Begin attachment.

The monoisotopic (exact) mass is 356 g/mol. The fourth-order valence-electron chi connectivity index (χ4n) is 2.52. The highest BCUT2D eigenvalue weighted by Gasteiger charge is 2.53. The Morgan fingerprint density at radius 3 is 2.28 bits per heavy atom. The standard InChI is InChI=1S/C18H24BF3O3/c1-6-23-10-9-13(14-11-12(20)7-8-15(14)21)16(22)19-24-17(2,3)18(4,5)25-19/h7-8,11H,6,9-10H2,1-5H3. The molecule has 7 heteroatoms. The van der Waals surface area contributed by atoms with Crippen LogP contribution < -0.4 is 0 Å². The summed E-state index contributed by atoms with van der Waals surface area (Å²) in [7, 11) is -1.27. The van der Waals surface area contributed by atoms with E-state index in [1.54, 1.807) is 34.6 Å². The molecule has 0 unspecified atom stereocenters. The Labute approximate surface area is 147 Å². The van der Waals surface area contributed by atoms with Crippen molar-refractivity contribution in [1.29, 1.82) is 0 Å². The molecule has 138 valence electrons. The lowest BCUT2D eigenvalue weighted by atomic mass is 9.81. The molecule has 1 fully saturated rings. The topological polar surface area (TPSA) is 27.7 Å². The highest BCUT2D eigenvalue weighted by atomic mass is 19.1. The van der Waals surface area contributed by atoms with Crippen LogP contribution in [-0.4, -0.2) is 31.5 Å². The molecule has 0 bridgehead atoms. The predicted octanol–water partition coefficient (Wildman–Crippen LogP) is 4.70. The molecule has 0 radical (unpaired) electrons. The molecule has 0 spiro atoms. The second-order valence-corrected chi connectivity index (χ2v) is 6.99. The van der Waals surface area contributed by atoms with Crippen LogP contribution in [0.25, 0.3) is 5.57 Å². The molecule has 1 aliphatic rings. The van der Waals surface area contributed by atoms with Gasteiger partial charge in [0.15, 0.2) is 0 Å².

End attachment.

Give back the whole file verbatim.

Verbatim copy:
The monoisotopic (exact) mass is 356 g/mol. The fourth-order valence-electron chi connectivity index (χ4n) is 2.52. The highest BCUT2D eigenvalue weighted by Gasteiger charge is 2.53. The Morgan fingerprint density at radius 3 is 2.28 bits per heavy atom. The standard InChI is InChI=1S/C18H24BF3O3/c1-6-23-10-9-13(14-11-12(20)7-8-15(14)21)16(22)19-24-17(2,3)18(4,5)25-19/h7-8,11H,6,9-10H2,1-5H3. The molecule has 7 heteroatoms. The van der Waals surface area contributed by atoms with Crippen LogP contribution < -0.4 is 0 Å². The summed E-state index contributed by atoms with van der Waals surface area (Å²) in [7, 11) is -1.27. The van der Waals surface area contributed by atoms with E-state index in [1.54, 1.807) is 34.6 Å². The molecule has 0 unspecified atom stereocenters. The Labute approximate surface area is 147 Å². The van der Waals surface area contributed by atoms with Crippen molar-refractivity contribution in [1.29, 1.82) is 0 Å². The molecule has 138 valence electrons. The lowest BCUT2D eigenvalue weighted by atomic mass is 9.81. The molecule has 1 fully saturated rings. The topological polar surface area (TPSA) is 27.7 Å². The highest BCUT2D eigenvalue weighted by atomic mass is 19.1. The van der Waals surface area contributed by atoms with Crippen LogP contribution in [-0.4, -0.2) is 31.5 Å². The molecule has 0 bridgehead atoms. The predicted octanol–water partition coefficient (Wildman–Crippen LogP) is 4.70. The molecule has 0 radical (unpaired) electrons. The molecule has 0 spiro atoms. The second-order valence-corrected chi connectivity index (χ2v) is 6.99. The van der Waals surface area contributed by atoms with Crippen LogP contribution in [0.25, 0.3) is 5.57 Å². The molecule has 1 aliphatic rings. The van der Waals surface area contributed by atoms with Gasteiger partial charge in [0.15, 0.2) is 0 Å².